26
Jan
09

God as Mother – Imagery lost (Part 3)

Continued from Part 2. Or go to Table of Contents

Feminine images of God still abound in scripture, as discussed in Part 1. Those images, however, are simply those that have survived the expurgation by 3rd and 4th century “masculinizers” of the text. I know, that’s not technically a word – at least it wasn’t, but it is now. Examples could be used from the texts that were omitted, like the Odes of Solomon, but they are not part of the canon and so would be open to ridicule. Examples of passages still in the Bible have already been covered. To make the point on how images have been expunged, I will simply examine the instance of El Shaddai – Almight God – as the case in point. Continue reading ‘God as Mother – Imagery lost (Part 3)’

24
Jan
09

Albany Presbytery Votes Pro-GLBT

On Saturday, January 24 2009, the Albany Presbytery voted to approve the constitutional amendment to three sections of the Constitution of the Presbyterian Church (USA). The primary change was to section G-6.0106b, the wording of which technically denied ordination to LGBT people seeking positions as deacons, elders or ministers. Before examining the potential effects on each ecclesiastical level of the church, you might want to check out the old and new wording. To do so, click here.

In some respects, this vote has the potential to have a major effect on the Presbyterian Church (USA), if it approved by 81 more presbyteries. It quite possibly will also be somewhat significant for the local presbytery. But, for the local church, little will change except that leaders will not be able to name a third-party as the reason it chooses not to ordain LGBT elders. The primary impact of this amendment is that it puts responsibility for determining the suitability of candidates for deacon, elder or minister squarely on the church body that approves the ordination – session for church officers and presbytery for ministers. Continue reading ‘Albany Presbytery Votes Pro-GLBT’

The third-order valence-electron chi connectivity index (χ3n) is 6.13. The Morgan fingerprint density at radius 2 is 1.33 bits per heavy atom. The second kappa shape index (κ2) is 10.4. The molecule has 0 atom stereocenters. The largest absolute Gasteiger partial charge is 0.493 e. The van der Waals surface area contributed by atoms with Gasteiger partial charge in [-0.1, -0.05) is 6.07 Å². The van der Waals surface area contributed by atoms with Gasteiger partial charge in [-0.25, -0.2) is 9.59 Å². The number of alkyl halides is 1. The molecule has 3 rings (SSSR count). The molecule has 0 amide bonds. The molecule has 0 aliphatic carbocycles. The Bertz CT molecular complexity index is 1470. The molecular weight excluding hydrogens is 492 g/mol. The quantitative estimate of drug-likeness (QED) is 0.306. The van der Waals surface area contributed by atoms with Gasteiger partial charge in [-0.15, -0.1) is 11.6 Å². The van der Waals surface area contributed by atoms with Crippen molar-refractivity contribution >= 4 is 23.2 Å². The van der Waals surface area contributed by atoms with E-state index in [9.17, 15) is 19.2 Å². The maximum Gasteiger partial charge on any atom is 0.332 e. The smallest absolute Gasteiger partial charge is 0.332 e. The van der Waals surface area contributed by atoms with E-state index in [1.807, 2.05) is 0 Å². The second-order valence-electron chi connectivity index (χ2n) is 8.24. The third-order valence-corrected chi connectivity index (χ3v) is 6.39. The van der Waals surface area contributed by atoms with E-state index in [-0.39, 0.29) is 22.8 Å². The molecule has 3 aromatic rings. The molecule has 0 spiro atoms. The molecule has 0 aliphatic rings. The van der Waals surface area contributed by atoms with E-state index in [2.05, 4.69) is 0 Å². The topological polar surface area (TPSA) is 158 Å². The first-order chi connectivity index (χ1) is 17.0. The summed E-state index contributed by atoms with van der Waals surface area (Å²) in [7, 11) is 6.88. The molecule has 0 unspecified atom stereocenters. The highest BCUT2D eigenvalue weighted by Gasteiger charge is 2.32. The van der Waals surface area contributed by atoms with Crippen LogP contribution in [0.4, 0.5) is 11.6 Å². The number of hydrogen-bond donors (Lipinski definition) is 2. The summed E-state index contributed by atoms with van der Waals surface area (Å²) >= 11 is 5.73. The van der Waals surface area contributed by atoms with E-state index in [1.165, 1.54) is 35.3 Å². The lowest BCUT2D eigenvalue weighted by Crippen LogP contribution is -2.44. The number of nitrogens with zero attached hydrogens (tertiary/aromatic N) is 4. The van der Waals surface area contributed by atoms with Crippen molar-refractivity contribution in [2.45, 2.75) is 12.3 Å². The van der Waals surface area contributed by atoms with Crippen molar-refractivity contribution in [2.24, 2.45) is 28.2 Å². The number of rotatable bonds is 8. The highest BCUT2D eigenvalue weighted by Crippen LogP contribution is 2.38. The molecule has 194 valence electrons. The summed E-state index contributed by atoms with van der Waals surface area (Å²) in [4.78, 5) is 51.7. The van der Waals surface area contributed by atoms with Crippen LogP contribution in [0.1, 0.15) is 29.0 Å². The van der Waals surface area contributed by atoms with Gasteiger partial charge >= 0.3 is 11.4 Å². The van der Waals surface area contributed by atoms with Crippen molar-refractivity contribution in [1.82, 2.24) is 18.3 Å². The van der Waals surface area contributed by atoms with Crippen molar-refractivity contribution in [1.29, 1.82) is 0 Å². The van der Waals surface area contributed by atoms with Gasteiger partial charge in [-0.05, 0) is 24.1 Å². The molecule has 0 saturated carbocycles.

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That's too bad - I'm so sorry. Oh, well, just try to make the best of it. What you'll find here is a variety of essays and ramblings to do with things theological, social, whimsical and, sometimes, all three. I don't write to get famous - trust me, I've been told how futile that would be - but to express myself. I love to communicate and browbeat - ummm, I mean dialogue - about the things I find intriguing. Since you're here, and the door's locked, why don't you stay a while. There's a page bar under the header with links to information about us - I mean me. Don't forget to tell me what you think - in a nice way, I mean.